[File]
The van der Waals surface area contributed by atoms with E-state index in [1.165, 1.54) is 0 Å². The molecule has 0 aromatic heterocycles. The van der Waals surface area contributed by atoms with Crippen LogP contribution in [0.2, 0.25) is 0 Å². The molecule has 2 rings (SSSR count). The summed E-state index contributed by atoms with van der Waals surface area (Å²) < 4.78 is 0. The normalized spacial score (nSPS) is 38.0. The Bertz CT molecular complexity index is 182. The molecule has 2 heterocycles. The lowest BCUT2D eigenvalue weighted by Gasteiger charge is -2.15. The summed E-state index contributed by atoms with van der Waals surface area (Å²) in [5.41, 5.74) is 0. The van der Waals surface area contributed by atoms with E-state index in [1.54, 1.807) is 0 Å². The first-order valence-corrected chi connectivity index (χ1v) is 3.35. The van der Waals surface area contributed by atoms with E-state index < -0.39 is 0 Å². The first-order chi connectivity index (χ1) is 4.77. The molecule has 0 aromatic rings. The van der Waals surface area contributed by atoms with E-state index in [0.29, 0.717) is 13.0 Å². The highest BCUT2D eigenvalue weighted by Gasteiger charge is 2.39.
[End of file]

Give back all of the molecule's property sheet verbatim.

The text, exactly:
The van der Waals surface area contributed by atoms with E-state index in [1.165, 1.54) is 0 Å². The molecule has 0 aromatic heterocycles. The van der Waals surface area contributed by atoms with Crippen LogP contribution in [0.2, 0.25) is 0 Å². The molecule has 2 rings (SSSR count). The summed E-state index contributed by atoms with van der Waals surface area (Å²) < 4.78 is 0. The normalized spacial score (nSPS) is 38.0. The Bertz CT molecular complexity index is 182. The molecule has 2 heterocycles. The lowest BCUT2D eigenvalue weighted by Gasteiger charge is -2.15. The summed E-state index contributed by atoms with van der Waals surface area (Å²) in [5.41, 5.74) is 0. The van der Waals surface area contributed by atoms with E-state index in [1.54, 1.807) is 0 Å². The first-order valence-corrected chi connectivity index (χ1v) is 3.35. The van der Waals surface area contributed by atoms with E-state index < -0.39 is 0 Å². The first-order chi connectivity index (χ1) is 4.77. The molecule has 0 aromatic rings. The van der Waals surface area contributed by atoms with E-state index in [0.29, 0.717) is 13.0 Å². The highest BCUT2D eigenvalue weighted by Gasteiger charge is 2.39.